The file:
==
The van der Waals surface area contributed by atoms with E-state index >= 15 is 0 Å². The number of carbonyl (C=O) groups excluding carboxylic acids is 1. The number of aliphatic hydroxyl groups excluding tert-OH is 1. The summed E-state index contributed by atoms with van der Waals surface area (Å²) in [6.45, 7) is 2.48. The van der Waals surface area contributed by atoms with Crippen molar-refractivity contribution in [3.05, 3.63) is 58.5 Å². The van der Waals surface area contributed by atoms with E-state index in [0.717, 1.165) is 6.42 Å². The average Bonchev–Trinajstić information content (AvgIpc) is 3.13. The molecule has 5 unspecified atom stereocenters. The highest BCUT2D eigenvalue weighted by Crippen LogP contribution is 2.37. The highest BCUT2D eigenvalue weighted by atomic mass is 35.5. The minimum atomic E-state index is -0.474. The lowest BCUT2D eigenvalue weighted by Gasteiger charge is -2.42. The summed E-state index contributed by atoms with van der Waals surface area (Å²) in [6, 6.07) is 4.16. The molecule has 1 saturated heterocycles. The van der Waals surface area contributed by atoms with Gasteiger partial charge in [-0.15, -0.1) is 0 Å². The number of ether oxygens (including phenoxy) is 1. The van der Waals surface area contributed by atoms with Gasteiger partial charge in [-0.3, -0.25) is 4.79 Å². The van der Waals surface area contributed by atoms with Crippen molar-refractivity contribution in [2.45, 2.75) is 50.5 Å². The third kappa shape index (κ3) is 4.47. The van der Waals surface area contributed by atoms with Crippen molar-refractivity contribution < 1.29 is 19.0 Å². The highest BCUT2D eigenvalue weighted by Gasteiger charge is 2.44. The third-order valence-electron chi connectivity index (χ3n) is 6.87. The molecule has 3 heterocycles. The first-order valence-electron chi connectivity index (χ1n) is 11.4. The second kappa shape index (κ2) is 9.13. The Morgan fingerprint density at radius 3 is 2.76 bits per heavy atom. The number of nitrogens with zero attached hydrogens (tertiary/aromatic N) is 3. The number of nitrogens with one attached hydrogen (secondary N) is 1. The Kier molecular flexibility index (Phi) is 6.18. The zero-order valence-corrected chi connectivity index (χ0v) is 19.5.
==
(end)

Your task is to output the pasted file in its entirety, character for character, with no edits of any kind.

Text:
The van der Waals surface area contributed by atoms with E-state index >= 15 is 0 Å². The number of carbonyl (C=O) groups excluding carboxylic acids is 1. The number of aliphatic hydroxyl groups excluding tert-OH is 1. The summed E-state index contributed by atoms with van der Waals surface area (Å²) in [6.45, 7) is 2.48. The van der Waals surface area contributed by atoms with Crippen molar-refractivity contribution in [3.05, 3.63) is 58.5 Å². The van der Waals surface area contributed by atoms with E-state index in [0.717, 1.165) is 6.42 Å². The average Bonchev–Trinajstić information content (AvgIpc) is 3.13. The molecule has 5 unspecified atom stereocenters. The highest BCUT2D eigenvalue weighted by Crippen LogP contribution is 2.37. The highest BCUT2D eigenvalue weighted by atomic mass is 35.5. The minimum atomic E-state index is -0.474. The lowest BCUT2D eigenvalue weighted by Gasteiger charge is -2.42. The summed E-state index contributed by atoms with van der Waals surface area (Å²) in [6, 6.07) is 4.16. The molecule has 1 saturated heterocycles. The van der Waals surface area contributed by atoms with Gasteiger partial charge in [-0.15, -0.1) is 0 Å². The number of ether oxygens (including phenoxy) is 1. The van der Waals surface area contributed by atoms with Gasteiger partial charge in [-0.3, -0.25) is 4.79 Å². The van der Waals surface area contributed by atoms with Crippen molar-refractivity contribution in [2.45, 2.75) is 50.5 Å². The third kappa shape index (κ3) is 4.47. The van der Waals surface area contributed by atoms with Crippen molar-refractivity contribution < 1.29 is 19.0 Å². The highest BCUT2D eigenvalue weighted by Gasteiger charge is 2.44. The third-order valence-electron chi connectivity index (χ3n) is 6.87. The molecule has 3 heterocycles. The first-order valence-electron chi connectivity index (χ1n) is 11.4. The second kappa shape index (κ2) is 9.13. The Morgan fingerprint density at radius 3 is 2.76 bits per heavy atom. The number of nitrogens with zero attached hydrogens (tertiary/aromatic N) is 3. The number of nitrogens with one attached hydrogen (secondary N) is 1. The Kier molecular flexibility index (Phi) is 6.18. The zero-order valence-corrected chi connectivity index (χ0v) is 19.5.